For the past three years, in the first week of every semester, I have come to realize that I can expect to be told two things from my professors.
First, that I could not hope to pass the course without showing up, but that the professor would not be taking roll; and second, that studies show that you remember information better if you write out your notes instead of typing them. (They would also then add, futilely, that there is a zero-tolerance policy for phones in their classroom.)
When it comes to taking notes in any class, for me, if I am not actively writing the information being presented by the professor, then it’ll go in one ear and out the other. So, each semester, when my professors tell me that studies show I’ll do better by writing notes rather than typing them, it doesn’t affect me. It wasn’t until recently, though, that I began to wonder if professors said this to benefit students, or if their faux facts were just a ploy to keep students from falling prey to the distractions of the web. Since my first semester in college, I have watched my classmates who take notes on their laptops flip from a Word document, to Pinterest, to a messaging app all before the professor has switched to the next slide. The switching between tabs is a big reason why I personally can’t take notes on my laptop, even though I catch myself doodling, which can be just as distracting.
So, why do professors “prefer” their students take notes on paper instead of with a laptop? Is it because students who do so test better? Or is it because a notebook seems to be less distracting than a device?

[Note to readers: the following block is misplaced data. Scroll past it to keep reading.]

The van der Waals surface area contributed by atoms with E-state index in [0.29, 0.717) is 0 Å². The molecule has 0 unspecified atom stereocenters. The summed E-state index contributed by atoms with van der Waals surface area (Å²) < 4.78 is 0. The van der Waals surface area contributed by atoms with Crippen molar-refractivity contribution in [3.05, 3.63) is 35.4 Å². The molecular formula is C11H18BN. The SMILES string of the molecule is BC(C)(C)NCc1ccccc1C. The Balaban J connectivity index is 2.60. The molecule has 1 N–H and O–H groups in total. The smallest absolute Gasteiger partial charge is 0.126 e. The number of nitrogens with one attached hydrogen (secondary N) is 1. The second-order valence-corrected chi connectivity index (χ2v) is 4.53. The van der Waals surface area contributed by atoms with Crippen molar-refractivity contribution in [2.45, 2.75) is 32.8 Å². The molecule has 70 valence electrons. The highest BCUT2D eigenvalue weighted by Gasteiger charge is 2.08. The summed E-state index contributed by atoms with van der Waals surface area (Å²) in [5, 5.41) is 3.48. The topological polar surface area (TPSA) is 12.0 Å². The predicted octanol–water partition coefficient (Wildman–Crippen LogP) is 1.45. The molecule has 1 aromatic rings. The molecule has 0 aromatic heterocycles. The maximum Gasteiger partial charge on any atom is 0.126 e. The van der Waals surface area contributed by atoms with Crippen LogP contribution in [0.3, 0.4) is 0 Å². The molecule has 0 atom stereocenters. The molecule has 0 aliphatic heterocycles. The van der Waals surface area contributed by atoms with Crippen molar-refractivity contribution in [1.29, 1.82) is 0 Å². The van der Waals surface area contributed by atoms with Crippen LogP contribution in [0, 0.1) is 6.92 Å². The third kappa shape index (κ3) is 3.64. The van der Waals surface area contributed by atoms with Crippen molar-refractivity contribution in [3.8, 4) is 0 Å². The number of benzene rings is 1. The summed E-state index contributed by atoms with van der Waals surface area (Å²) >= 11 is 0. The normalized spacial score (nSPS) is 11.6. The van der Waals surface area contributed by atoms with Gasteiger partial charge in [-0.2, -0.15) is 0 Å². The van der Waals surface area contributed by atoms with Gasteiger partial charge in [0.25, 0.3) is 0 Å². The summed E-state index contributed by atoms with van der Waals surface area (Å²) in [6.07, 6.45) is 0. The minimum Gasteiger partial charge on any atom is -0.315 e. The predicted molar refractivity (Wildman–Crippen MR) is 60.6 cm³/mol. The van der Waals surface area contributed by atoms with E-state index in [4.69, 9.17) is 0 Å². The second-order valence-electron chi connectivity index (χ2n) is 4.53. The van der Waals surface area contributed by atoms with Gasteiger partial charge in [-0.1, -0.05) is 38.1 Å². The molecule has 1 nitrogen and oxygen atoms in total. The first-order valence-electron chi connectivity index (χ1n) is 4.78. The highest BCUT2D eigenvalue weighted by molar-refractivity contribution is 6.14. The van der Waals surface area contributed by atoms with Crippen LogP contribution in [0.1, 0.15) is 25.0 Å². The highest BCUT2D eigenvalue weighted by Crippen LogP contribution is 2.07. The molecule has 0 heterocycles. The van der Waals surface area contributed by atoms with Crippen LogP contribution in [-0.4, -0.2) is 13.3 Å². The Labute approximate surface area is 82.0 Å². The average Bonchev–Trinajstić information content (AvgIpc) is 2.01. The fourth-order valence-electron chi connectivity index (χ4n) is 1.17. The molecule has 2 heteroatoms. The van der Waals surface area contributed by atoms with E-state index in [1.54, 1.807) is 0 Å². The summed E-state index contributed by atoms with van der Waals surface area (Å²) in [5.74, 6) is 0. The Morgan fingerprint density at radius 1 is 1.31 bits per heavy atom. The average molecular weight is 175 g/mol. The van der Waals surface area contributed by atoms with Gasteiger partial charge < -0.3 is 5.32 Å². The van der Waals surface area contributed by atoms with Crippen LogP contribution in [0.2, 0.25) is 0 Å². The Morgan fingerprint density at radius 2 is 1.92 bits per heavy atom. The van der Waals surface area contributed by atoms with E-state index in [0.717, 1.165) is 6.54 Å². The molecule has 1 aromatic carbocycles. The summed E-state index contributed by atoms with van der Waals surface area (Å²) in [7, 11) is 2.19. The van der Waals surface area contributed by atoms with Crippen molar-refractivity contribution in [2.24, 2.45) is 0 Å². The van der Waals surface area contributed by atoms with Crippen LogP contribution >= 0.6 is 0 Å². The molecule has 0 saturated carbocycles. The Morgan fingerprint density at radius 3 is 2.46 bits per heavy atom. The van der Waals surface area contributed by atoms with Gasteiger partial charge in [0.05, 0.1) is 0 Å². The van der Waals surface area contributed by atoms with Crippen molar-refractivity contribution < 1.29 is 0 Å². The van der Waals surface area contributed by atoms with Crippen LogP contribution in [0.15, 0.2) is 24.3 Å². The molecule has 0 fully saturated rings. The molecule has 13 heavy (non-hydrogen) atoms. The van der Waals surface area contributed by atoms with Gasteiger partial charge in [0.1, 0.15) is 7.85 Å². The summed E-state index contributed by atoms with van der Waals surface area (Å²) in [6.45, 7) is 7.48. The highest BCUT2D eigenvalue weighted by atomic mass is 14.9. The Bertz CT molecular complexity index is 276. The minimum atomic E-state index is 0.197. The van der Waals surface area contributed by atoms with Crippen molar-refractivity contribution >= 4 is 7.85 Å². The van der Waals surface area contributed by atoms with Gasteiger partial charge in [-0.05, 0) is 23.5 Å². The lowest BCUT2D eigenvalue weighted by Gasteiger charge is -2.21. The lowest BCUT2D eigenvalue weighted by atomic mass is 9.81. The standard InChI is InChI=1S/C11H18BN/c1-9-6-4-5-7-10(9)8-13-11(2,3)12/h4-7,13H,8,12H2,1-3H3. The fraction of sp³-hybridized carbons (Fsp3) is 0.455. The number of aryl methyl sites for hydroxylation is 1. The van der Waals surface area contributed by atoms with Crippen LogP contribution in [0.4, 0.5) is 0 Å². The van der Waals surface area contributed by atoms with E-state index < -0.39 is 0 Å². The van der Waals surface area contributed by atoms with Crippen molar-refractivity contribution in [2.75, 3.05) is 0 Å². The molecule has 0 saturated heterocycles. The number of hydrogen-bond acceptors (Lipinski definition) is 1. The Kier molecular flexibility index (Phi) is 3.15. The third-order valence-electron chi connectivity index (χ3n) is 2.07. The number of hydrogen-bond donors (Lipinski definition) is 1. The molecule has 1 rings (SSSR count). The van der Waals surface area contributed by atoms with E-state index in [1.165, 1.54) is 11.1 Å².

According to “Scientific American,” a study conducted by Pam Mueller and Daniel Oppenheimer proves that students who take notes on paper do, in fact, retain more of the information. “Mueller and Oppenheimer postulate that taking notes by hand requires different types of cognitive processing than taking notes on a laptop, and these different processes have consequences for learning,” the article says. The study is called The Pen is Mightier Than the Keyboard, and in it, Mueller and Oppenheimer claim: “In three studies, we found that students who took notes on laptops performed worse on conceptual questions than student who took notes longhand.”
The “Scientific American” article describes how Mueller and Oppenheimer prove that it’s better for your grades to take notes with a pen rather than a device. The process students go through when taking notes on paper is the key to the findings. By writing out notes, students are not only listening, they are breaking down the information and then summarizing it into a note format—short enough to write down, but with enough detail to remember. The study explains that since students can type faster than they can write, a laptop allows students to note verbatim what the professor says or has on a slide. Therefore, students who type instead of write their notes skip the summarization step of the process, hindering them from retaining the information.